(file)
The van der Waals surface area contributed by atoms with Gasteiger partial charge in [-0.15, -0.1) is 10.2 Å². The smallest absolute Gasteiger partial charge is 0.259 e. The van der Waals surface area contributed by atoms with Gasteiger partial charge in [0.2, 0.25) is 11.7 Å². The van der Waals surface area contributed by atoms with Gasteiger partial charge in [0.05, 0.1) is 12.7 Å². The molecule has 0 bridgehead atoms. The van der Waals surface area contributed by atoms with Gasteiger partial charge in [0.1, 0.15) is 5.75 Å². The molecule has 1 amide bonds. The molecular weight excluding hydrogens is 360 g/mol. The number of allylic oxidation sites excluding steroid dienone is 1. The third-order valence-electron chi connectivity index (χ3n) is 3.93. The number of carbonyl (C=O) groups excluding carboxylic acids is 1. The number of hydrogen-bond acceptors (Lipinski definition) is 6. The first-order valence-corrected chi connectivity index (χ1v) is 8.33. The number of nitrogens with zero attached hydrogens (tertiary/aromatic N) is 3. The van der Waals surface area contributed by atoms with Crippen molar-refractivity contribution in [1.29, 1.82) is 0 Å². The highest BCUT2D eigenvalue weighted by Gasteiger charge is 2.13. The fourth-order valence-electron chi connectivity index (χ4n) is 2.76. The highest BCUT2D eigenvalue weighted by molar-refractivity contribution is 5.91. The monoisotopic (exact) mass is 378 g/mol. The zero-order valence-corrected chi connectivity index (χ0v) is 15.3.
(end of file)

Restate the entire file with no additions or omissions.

The van der Waals surface area contributed by atoms with Gasteiger partial charge in [-0.15, -0.1) is 10.2 Å². The smallest absolute Gasteiger partial charge is 0.259 e. The van der Waals surface area contributed by atoms with Gasteiger partial charge in [0.2, 0.25) is 11.7 Å². The van der Waals surface area contributed by atoms with Gasteiger partial charge in [0.05, 0.1) is 12.7 Å². The molecule has 0 bridgehead atoms. The van der Waals surface area contributed by atoms with Gasteiger partial charge in [0.1, 0.15) is 5.75 Å². The molecule has 1 amide bonds. The molecular weight excluding hydrogens is 360 g/mol. The number of allylic oxidation sites excluding steroid dienone is 1. The third-order valence-electron chi connectivity index (χ3n) is 3.93. The number of carbonyl (C=O) groups excluding carboxylic acids is 1. The number of hydrogen-bond acceptors (Lipinski definition) is 6. The first-order valence-corrected chi connectivity index (χ1v) is 8.33. The number of nitrogens with zero attached hydrogens (tertiary/aromatic N) is 3. The van der Waals surface area contributed by atoms with Crippen molar-refractivity contribution in [1.29, 1.82) is 0 Å². The highest BCUT2D eigenvalue weighted by Gasteiger charge is 2.13. The fourth-order valence-electron chi connectivity index (χ4n) is 2.76. The highest BCUT2D eigenvalue weighted by molar-refractivity contribution is 5.91. The monoisotopic (exact) mass is 378 g/mol. The zero-order valence-corrected chi connectivity index (χ0v) is 15.3.